Skip to main content

Amory Lovins and His Nuclear Illusion – Intro

Amory Lovins and the Rocky Mountain Institute (RMI) just released a 52 page paper (pdf) ranting that nuclear power is “not all it’s cracked up to be”. The report claims that the nuclear industry is misleading people that nuclear power is “competitive, necessary, reliable, secure, and vital for fuel security and climate protection.”

I’ve read and studied RMI’s claims and their “methodology”. From my examination of Lovins’ sources, it appears that many of his conclusions and claims are based on selective readings. When those readings are taken in context, they lead to very different conclusions than are presented by Mr. Lovins.

Over the next two weeks I will explain why I believe the RMI paper adds little value to the current public debate about energy policy. In the blog posts to follow, I will also show you the overall picture of how much energy we consume, how much efficiency can contribute, which energies are really making a difference, what RMI’s “solutions” really supply, and what’s up with their favorite, “micropower.”

While I disagree with much of the paper, I have gained a new appreciation for some of Amory Lovins’ and RMI’s ideas. I am a big fan of energy efficiency and I think decentralized sources of energy and cogeneration provide some great benefits. With that being said, I want to ensure that you understand the errors and limitations I found in Mr. Lovins’ latest proposals so that you can decide for yourself how seriously to take his “Nuclear Illusion”.

Comments

ken said…
Looking forward to reading your posts.
Anonymous said…
Indeed. I'm also looking forward to a look back at your archives, where we'll be able to see a clear pattern on behalf of RMI and Amory Lovins when it comes to cooking the books with their "research".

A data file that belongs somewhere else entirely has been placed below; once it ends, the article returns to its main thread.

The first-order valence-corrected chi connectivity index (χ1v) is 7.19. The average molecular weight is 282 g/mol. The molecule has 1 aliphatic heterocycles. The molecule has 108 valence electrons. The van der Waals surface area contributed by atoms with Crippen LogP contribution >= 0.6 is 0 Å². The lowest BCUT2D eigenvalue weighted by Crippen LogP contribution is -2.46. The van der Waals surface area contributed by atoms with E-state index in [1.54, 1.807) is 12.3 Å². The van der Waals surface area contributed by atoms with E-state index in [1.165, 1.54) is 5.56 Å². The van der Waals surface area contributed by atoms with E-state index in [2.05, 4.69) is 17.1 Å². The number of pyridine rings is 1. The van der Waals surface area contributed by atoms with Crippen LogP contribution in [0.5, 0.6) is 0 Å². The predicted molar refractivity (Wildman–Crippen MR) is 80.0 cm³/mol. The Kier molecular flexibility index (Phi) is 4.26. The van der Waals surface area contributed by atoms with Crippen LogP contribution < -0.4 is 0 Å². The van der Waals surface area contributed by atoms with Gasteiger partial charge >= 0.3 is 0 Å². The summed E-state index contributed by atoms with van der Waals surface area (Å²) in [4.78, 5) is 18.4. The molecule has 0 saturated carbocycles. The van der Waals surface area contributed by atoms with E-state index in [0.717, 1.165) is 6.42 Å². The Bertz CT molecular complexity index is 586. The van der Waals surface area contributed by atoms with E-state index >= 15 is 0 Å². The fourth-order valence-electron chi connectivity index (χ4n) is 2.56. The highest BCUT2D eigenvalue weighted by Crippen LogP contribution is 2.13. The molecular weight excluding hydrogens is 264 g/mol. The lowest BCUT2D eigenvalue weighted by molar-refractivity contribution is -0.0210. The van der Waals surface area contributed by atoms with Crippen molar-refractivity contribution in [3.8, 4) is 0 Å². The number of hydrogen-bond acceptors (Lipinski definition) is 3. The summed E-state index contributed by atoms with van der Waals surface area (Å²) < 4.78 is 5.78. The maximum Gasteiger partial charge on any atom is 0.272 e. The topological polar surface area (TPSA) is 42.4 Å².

Joseph Somsel said…
While I too am a supporter of energy conservation (who isn't?) but let's differentiate between voluntary conservation and legal mandates, either direct or hidden.

The first category is both a rational calculation based on individual situations and a moral virtue ("waste not, want not.") Free markets are good at this - watch as GM shifts productions from big SUVs and trucks to smaller cars in response to cutomers' demands.

The second category is more difficult to defend, based as it is on government coercion. The hated 55 mph speed limit was enforced on the highways by men with guns on the government payroll.

A subset of that second category exists and may be justified where the one making decisions affecting operating energy costs is not the one paying for the operating energy costs. My prime example of this is the new California Energy Commission rule in Title 24 that limits the water velocity in swimming pool filter and heating systems. A pool salesman is motivated to cut the first costs of installation by using smaller pipes yet a little extra money spent in bigger pipes saves the ultimate owner a lot on electric costs of operation.

This is a useful arena for building codes. Unfortunately, we've seen this relatively hidden avenue abused by devotees of people like Lovins and government bureaucrats.
miggs said…
As you finish your posts on this subject, I'd ask you to make sure you give sufficient attention to energy efficiency and cogeneration, as you mention. Whether nuclear power should be a bigger part of our energy mix is a fine question, with good arguments on both sides. Whether current power plants should continue their gross inefficiency -- throwing out two-thirds of their fuel before the electricity even hits the grid -- should not be. I'm associated with Recycled Energy Development (recycled-energy.com), a company that does cogeneration and waste heat recovery for manufacturers. The fact is that the current system is inexcusable, with regulations protecting monopoly electric utilities and making it difficult for more efficient options to emerge. The market must become more free; the result would be lower energy costs AND greenhouse emissions, since that's what cogeneration does.